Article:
Another sign of the goodness and vitality of their relationship is that it inspires. Here are some inspiring things about Curtis and Liana’s relationship that I’ve observed:

• First, Liana and Curtis know that being in relationship is like being on a journey – a journey full of both wonder and challenge. They’re committed to sharing this journey together.

• They know that listening and learning from one another’s ideas and interests will help keep their relationship growing strong.

• They are open to being pushed beyond their comfort zones and changed in ways that ensure a life together of ever-unfolding beauty and deepening commitment.

• They know that what they have together is precious, the best thing in their lives. They value each other and their relationship above all else and are committed to finding ever-new ways of being in love with one another.

As many of us would recognize, these are all signs of a good and healthy relationship – a relationship that we are formalizing today in this marriage ceremony. Your presence here today is your commitment to honor and support this marriage, the two people who embody it, and the many expressions of life and love that will grow from it. Thank you for being here. Thank you for your love and support.

Right: My friends John and Noelle, the happy parents of the bride.

Above: Noelle, Curtis, and Liana. They are laughing at a humorous story shared by Liana's dad, John, during his father-of-the-bride speech and toast (left).

Above: My friend Phil (Liana's brother) with his mother Noelle,
Nicole, Steven, and Kelly.

Above: Madeleine, Fred, and Jackie.

Right: Nicole and Phil.

Above: Eric, Noelle, and Nathanial.

Above: Liana's sister Alicia and her husband James, who were married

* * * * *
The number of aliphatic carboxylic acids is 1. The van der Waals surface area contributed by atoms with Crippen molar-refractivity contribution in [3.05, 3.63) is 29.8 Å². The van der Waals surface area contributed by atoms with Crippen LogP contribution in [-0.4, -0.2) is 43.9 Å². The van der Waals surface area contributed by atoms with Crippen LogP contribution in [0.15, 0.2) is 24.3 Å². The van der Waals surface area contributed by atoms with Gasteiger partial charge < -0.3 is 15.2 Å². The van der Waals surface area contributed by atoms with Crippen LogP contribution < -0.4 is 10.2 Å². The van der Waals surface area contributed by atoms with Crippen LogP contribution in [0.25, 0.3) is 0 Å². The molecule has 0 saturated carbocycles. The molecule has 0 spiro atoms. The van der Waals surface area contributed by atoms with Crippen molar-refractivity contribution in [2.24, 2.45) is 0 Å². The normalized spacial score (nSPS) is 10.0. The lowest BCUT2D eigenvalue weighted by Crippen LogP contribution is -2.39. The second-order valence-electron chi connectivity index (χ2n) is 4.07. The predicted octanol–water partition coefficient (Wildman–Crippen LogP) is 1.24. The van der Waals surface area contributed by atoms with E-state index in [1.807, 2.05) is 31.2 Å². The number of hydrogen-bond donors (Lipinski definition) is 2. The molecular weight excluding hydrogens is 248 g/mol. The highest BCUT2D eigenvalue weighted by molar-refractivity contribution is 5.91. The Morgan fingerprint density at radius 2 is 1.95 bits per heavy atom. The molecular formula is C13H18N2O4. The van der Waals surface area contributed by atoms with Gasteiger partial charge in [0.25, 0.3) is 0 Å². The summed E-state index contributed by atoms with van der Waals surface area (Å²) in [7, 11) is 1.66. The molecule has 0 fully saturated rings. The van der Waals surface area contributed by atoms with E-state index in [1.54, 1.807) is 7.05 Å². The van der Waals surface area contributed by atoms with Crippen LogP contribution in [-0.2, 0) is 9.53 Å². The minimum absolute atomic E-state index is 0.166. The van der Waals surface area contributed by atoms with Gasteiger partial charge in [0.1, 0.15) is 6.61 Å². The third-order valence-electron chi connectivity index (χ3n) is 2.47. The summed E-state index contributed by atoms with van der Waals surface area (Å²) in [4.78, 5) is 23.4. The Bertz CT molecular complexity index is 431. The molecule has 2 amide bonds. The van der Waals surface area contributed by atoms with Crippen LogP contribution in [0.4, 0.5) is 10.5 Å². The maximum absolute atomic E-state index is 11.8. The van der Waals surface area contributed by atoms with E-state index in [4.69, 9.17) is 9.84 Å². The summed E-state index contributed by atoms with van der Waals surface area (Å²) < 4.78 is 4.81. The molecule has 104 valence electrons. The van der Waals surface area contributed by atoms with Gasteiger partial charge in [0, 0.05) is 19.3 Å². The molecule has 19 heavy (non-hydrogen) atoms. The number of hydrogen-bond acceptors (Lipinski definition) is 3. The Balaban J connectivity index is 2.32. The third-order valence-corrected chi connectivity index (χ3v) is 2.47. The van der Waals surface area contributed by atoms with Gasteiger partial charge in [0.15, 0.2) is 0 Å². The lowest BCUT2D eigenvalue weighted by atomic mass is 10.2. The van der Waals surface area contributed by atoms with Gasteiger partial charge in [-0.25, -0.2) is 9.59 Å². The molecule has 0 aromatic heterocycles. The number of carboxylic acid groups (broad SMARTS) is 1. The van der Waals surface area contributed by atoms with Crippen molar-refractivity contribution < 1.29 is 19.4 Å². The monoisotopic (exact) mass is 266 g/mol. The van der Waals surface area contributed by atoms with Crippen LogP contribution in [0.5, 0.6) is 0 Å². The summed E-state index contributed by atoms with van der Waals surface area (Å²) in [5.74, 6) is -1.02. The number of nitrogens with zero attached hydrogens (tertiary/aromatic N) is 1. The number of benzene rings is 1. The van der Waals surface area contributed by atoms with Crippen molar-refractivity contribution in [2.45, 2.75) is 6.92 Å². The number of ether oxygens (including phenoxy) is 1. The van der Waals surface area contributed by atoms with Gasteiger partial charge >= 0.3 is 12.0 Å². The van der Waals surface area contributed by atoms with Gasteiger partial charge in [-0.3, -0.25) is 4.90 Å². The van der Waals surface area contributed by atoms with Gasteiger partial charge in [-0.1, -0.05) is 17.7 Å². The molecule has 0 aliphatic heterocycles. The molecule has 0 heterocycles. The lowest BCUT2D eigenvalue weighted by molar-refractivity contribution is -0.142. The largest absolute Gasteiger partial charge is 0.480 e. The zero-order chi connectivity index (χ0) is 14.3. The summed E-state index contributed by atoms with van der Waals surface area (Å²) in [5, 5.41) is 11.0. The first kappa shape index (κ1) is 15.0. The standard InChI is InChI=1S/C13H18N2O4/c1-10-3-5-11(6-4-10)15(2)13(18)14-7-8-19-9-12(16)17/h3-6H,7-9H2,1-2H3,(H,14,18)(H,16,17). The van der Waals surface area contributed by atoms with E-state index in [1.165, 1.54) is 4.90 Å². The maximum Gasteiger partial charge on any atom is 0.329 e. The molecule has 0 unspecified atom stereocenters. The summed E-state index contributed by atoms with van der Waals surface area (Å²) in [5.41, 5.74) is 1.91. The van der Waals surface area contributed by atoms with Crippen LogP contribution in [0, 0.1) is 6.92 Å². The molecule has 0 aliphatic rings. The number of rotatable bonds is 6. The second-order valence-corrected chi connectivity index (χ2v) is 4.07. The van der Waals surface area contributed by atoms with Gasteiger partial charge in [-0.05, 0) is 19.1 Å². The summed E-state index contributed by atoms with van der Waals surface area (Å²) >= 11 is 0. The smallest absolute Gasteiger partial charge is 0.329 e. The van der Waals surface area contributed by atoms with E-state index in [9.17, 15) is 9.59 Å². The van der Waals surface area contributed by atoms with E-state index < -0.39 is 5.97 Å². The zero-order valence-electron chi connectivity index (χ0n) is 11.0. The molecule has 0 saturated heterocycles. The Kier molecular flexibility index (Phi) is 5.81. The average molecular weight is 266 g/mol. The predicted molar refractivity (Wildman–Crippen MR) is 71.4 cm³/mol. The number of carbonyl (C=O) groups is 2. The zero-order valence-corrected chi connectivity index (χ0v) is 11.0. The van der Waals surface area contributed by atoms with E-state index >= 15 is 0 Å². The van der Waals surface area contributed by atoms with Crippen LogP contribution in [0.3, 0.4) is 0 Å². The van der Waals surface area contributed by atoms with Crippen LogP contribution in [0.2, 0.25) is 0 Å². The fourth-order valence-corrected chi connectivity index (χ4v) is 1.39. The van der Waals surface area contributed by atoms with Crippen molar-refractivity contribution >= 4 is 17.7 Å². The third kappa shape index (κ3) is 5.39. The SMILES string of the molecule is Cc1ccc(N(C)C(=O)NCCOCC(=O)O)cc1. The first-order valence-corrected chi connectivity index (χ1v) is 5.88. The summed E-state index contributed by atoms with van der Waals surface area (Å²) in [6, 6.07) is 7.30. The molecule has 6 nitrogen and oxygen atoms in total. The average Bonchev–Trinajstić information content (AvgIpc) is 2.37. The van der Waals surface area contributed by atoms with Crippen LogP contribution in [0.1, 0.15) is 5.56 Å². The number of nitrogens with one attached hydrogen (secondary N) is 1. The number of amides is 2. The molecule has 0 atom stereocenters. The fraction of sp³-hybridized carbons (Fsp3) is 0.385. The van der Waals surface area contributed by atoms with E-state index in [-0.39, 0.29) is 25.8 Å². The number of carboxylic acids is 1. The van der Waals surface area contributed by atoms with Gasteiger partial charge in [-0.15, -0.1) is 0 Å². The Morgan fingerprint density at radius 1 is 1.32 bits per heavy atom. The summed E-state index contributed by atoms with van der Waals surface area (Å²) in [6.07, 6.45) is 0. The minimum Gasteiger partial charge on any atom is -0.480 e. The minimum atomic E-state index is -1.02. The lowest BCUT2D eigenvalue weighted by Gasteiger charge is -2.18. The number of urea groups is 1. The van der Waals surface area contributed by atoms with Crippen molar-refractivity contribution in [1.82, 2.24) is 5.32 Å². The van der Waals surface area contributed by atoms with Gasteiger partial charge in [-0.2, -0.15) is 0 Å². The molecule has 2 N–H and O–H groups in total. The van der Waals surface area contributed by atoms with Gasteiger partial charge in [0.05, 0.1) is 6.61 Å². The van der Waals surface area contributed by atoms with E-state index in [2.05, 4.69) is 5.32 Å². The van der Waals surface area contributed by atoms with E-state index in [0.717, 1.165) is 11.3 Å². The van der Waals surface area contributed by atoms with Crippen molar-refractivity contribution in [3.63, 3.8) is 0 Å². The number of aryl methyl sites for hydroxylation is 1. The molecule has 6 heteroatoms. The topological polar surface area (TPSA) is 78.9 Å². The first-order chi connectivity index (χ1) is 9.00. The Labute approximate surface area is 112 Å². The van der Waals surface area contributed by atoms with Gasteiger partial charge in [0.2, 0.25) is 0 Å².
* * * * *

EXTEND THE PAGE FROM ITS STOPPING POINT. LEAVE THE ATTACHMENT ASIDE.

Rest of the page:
in June 2011 in the same St. Paul garden as Liana and Curtis!

Above: With my good friend and housemate Tim
at Liana and Curtis' wedding reception in Minneapolis.

On the evening of Tuesday, July 9, I had the honor of hosting an evening of conversation and camaraderie that brought together some very inspiring people. Special guests at this gathering were Sr. Jeannine Gramick (above, third from left) and Francis DeBernardo (right, center) from the national organization New Ways Ministry. In addition, there was a number of local Catholics who for many years and in a variety of ways have advocated for and ministered with LGBT Catholics and their families and friends. Many of those gathered had worked to defeat last year's proposed 'marriage amendment.'

For more about this special gathering, click here.

Above: At the Grand Hotel in downtown Minneapolis with friends and fellow CPCSM board members Lisa Vanderlinden, Mary Beckfeld, Cheryl Maloney, and Brent Vanderlinden.

Above: Friends Tim and Angela.

Left: With my friends Tim and Kathleen.

These photos were taken at Minneapolis' Memory Lanes and Flashback Cafe on Saturday, June 23, 2013.

Above: A lovely photo of my friends Eric and Nathanial by Minnehaha Creek in south Minneapolis – July 6, 2013. The couple were guests at my home, having traveled from Chicago to the Twin Cities for Liana and Curtis' wedding (see above). Regular readers might recall that in August 2012, when I traveled with friends John, Noelle, Curtis, Liana, and Phil to Chicago, we stayed with Nathanial.